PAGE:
Sermon prompts for 10/26

Deuteronomy 34:1-12
Psalm 90:1-6, 13-17
1 Thessalonians 2:1-8

Your investment now enables others to live their destiny in the future.

God used Moses in amazing ways, doing miraculous things in and through him. Yet the people Moses called and led eventually went on without him. We are always preparing others to carry on without us. Will they be ready?

Fruitful Vines – God wants to work through you

Sermon notes 10/5/14; Isaiah 5:1-7Psalm 80:7-15Philippians 3:4b-14

God wants to work through you.

God has planted the people of faith to bear fruit in the world –
personally and collectively.
God desires and requires that we do our part,
that we allow ourselves to be fruitful.

Questions to ask ourselves:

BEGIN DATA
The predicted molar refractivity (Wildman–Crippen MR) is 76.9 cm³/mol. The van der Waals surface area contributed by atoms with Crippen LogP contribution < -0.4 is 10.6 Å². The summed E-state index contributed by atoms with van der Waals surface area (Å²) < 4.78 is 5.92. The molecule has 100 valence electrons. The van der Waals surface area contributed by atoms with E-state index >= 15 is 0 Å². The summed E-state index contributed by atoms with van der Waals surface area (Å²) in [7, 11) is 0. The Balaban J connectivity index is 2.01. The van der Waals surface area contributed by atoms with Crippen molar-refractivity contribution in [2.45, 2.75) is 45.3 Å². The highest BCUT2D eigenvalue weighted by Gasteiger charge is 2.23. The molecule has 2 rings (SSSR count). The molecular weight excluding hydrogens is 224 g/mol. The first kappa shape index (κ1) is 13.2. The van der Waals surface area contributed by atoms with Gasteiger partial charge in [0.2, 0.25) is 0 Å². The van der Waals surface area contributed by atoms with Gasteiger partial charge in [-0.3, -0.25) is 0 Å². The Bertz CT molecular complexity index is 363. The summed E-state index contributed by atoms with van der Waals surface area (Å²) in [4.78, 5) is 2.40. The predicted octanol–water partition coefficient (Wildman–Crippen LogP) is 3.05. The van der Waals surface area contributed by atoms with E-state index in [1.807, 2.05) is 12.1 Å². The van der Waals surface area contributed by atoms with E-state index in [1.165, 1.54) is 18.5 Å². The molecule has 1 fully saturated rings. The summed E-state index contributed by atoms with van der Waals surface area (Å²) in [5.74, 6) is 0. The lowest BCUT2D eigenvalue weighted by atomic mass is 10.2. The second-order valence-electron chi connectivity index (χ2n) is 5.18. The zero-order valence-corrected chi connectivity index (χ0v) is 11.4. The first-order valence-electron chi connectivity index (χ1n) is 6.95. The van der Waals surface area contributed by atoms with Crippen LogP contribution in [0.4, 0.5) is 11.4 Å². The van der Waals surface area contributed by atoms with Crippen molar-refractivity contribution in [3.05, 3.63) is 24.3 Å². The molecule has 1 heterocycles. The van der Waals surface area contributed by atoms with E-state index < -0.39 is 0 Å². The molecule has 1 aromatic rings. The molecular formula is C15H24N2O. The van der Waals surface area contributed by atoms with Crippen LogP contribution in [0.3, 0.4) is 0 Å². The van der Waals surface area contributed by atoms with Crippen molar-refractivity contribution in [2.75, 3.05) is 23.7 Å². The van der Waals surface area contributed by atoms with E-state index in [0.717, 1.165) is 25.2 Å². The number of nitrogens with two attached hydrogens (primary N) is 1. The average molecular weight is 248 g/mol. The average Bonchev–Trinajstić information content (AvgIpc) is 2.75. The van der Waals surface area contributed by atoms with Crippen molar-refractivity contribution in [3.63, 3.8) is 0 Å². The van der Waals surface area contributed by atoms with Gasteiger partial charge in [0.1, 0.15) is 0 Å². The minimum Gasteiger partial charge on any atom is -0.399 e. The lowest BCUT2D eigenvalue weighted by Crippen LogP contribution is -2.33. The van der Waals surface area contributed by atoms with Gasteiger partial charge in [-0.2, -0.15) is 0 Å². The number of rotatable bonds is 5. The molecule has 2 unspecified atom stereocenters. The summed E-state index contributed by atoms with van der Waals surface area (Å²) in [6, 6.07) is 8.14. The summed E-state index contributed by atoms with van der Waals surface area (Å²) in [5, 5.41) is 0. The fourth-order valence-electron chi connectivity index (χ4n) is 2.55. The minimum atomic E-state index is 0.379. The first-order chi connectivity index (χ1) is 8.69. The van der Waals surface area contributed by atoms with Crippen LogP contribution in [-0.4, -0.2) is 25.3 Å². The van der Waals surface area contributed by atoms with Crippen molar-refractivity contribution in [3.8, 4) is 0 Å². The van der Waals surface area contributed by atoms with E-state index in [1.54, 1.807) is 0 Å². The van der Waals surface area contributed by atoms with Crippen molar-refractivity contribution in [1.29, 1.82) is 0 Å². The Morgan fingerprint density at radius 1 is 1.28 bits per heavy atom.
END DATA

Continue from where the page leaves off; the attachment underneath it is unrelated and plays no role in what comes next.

• In what ways have we been fruitful? A vine provides food for others that is sweet and good. A wild vine represents sourness, bitterness and lack of good fruit.
  • In what ways have we been like a wild vine and wild grapes? How have we not produced as much good fruit as we could?
  • What good is in our past that we do well to remember and celebrate?
  • What greatness lies in our future that compels to not be held by the past?

God wants to work through you.

You came to this place, to this day, because God wants to be a part of your life, and because God wants to work through you. One of the images that scripture uses for this idea is fruitfulness. Jesus talks about fruitfulness in the gospels. We see the fig tree in Mark 11 and the parallel passages – it has no figs on it so Jesus places a curse on it and it withers. Jesus has work to do – a gospel message so share, people to redeem and set free, a kingdom of righteousness and peace to build here in the world, in the very midst of all the chaos and heartache that surrounds us. To do this, He needs plants that will be fruitful.